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Planning for the Holidays

Planning for the Holidays for Trucking Companies

October 12, 2016

When it comes to business planning, it’s never too early to think about the holidays. If you have a trucking company, the holiday season is likely an important part of your year. Depending on what you generally haul and what industries you serve, November through January could represent a significant portion of your profits.

According to Statista, a leading statistical and research organization, holiday retail sales can represent as much as a 30 percent of a retailer’s annual sales. And as we all know, it’s up to the trucking industry to ensure that retail outlets are full of gifts and grocery stores are full of food.

Despite the added business of the holiday season, you need to work with your employees and over-the-road truckers to accommodate holiday plans, family gatherings, and travel. You probably want to host a company holiday party of some kind, and it never hurts company moral to offer a generous holiday bonus, assuming, of course, that you can afford it.

So how can your trucking company make it through the hustle and bustle of the holidays and come out the other side as a stronger organization? There’s a few simple steps you can take, and it all comes down to early planning…

planning for the holidaysPost Time-Off Requests Far in Advance

To make sure all of your routes are covered and all of your clients are properly served, create a system for time-off requests well in advance of the holidays. Inform all of your drivers that the time-off system, whether it’s a digital spreadsheet or a paper in the office, has been created. Do this well in advance (if football is on TV, you’re running late) so your team has time to make plans for their busy holiday schedules.

Make Requests for People to Work the Holidays

To make sure your company can keep running through the holiday season, make a request for people to work on Thanksgiving, Christmas, New Year’s and other important holidays. Ask your staff for drivers who would be willing to work through these times and offer bonuses for people who step up. While the holidays are important for some people, you may be surprised to learn how many of your over-the-road drivers don’t mind being away during the holidays. Being away, after all, is the nature of the trucking business and many drivers have come to accept, and even appreciate, this reality.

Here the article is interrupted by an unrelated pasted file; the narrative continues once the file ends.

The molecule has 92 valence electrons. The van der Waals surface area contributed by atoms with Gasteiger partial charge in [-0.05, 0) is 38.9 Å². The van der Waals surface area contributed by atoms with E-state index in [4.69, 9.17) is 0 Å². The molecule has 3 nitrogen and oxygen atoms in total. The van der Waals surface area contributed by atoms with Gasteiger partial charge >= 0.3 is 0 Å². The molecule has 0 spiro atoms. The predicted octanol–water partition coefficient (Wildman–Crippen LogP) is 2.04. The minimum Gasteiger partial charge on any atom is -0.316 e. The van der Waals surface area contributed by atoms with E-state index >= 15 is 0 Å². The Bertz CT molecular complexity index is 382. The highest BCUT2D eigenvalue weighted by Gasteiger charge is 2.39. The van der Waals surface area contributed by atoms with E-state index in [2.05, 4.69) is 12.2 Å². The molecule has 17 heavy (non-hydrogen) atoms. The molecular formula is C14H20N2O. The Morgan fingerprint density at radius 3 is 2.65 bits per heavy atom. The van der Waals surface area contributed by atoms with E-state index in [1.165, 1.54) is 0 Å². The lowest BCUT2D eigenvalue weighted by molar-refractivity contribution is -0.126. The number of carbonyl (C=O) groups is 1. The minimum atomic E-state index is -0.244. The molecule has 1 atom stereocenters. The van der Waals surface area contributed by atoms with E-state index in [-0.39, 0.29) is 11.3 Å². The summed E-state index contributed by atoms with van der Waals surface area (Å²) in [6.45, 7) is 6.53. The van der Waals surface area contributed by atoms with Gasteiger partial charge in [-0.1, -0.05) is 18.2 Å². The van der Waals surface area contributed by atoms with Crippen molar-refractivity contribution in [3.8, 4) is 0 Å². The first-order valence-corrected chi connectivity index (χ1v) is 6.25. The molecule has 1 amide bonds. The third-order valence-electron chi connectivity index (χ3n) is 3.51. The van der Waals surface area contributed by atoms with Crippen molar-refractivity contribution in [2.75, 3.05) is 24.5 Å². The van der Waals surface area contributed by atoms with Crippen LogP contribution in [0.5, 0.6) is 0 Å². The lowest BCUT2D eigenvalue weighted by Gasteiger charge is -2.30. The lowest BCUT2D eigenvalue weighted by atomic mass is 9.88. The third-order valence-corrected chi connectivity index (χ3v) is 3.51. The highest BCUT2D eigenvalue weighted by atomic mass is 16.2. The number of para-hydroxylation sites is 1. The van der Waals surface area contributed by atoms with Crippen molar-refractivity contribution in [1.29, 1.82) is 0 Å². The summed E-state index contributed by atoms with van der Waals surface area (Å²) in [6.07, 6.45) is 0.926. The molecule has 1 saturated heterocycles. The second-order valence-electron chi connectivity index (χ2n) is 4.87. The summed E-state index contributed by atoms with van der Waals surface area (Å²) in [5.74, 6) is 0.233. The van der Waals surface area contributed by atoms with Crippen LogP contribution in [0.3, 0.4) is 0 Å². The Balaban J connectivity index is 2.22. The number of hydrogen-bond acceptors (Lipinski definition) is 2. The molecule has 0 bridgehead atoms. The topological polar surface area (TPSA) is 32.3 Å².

Communicate With Clients on Their Expected Business

To properly plan for the holidays, you need to know what your customers will be expecting. How many shipments will they need through January? Will there be a significant increase in orders? By discussing the upcoming season with your clients, you can plan ahead and make the right decisions to accommodate their needs. Keeping your operations running smoothly throughout the season is essential, and knowing exactly what your clients expect allows you to make informed, confident decisions.

Bring on Temporary Drivers

Depending on the nature of your business and the clients you serve, you may want to start contacting drivers to help you handle the potential increase in holiday-season routes. You could bring in temporary drivers or even contract owner-operators to help take the load off your full-time employees.

While certain benefits don’t apply to temporary employees, you should make sure your trucking company is properly aligned to stay in regulation with hiring laws. According to the Small Business Administration, temporary employees may have a right to workers’ compensation, Social Security, Medicaid, and unemployment benefits. Be sure you understand the laws for temp hires in your state, region, and city.

Consider Team Driving

Your truckers can only handle so much driving in a day. Besides the obvious safety and fatigue issues, there are legal regulations dictating how much time a driver can spend behind the wheel. This usually means that the truck (and your freight) is sitting idle for a given time frame. However, with team driving, you can send out two drivers who alternate shifts, keeping the shipment moving at a consistent pace.

Team driving has it’s advantages and disadvantages for both the drivers and your company, but it could be a viable option for dealing with a holiday-related increase in shipments.

 
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